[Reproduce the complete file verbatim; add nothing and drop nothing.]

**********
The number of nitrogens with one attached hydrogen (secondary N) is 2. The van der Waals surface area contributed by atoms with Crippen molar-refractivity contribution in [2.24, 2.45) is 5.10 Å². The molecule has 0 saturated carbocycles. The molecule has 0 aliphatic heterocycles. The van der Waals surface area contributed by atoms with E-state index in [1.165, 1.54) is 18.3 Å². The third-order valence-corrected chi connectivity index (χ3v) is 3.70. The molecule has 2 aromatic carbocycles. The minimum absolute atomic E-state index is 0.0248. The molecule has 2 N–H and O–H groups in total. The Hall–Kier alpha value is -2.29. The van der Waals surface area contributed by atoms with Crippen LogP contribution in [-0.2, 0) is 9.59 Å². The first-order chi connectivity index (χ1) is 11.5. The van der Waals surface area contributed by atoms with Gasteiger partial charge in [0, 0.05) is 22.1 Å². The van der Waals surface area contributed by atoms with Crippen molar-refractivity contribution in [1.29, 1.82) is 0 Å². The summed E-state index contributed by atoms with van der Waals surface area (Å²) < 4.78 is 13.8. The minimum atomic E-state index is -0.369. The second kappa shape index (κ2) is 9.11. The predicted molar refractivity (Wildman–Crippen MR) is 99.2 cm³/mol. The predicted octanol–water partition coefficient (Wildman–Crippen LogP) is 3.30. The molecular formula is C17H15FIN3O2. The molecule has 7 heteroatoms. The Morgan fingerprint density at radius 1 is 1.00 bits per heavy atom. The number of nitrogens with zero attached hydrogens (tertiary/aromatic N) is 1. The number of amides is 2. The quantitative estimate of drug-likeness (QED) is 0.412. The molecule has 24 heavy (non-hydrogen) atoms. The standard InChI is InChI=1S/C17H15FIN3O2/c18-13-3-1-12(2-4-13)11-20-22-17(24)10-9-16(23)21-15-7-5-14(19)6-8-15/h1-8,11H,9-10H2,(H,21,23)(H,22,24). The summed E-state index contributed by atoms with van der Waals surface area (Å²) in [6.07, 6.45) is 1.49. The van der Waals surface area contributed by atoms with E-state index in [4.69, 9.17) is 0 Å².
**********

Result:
The number of nitrogens with one attached hydrogen (secondary N) is 2. The van der Waals surface area contributed by atoms with Crippen molar-refractivity contribution in [2.24, 2.45) is 5.10 Å². The molecule has 0 saturated carbocycles. The molecule has 0 aliphatic heterocycles. The van der Waals surface area contributed by atoms with E-state index in [1.165, 1.54) is 18.3 Å². The third-order valence-corrected chi connectivity index (χ3v) is 3.70. The molecule has 2 aromatic carbocycles. The minimum absolute atomic E-state index is 0.0248. The molecule has 2 N–H and O–H groups in total. The Hall–Kier alpha value is -2.29. The van der Waals surface area contributed by atoms with Crippen LogP contribution in [-0.2, 0) is 9.59 Å². The first-order chi connectivity index (χ1) is 11.5. The van der Waals surface area contributed by atoms with Gasteiger partial charge in [0, 0.05) is 22.1 Å². The van der Waals surface area contributed by atoms with Crippen molar-refractivity contribution in [1.29, 1.82) is 0 Å². The summed E-state index contributed by atoms with van der Waals surface area (Å²) < 4.78 is 13.8. The minimum atomic E-state index is -0.369. The second kappa shape index (κ2) is 9.11. The predicted molar refractivity (Wildman–Crippen MR) is 99.2 cm³/mol. The predicted octanol–water partition coefficient (Wildman–Crippen LogP) is 3.30. The molecular formula is C17H15FIN3O2. The molecule has 7 heteroatoms. The Morgan fingerprint density at radius 1 is 1.00 bits per heavy atom. The number of nitrogens with zero attached hydrogens (tertiary/aromatic N) is 1. The number of amides is 2. The quantitative estimate of drug-likeness (QED) is 0.412. The molecule has 24 heavy (non-hydrogen) atoms. The standard InChI is InChI=1S/C17H15FIN3O2/c18-13-3-1-12(2-4-13)11-20-22-17(24)10-9-16(23)21-15-7-5-14(19)6-8-15/h1-8,11H,9-10H2,(H,21,23)(H,22,24). The summed E-state index contributed by atoms with van der Waals surface area (Å²) in [6.07, 6.45) is 1.49. The van der Waals surface area contributed by atoms with E-state index in [4.69, 9.17) is 0 Å².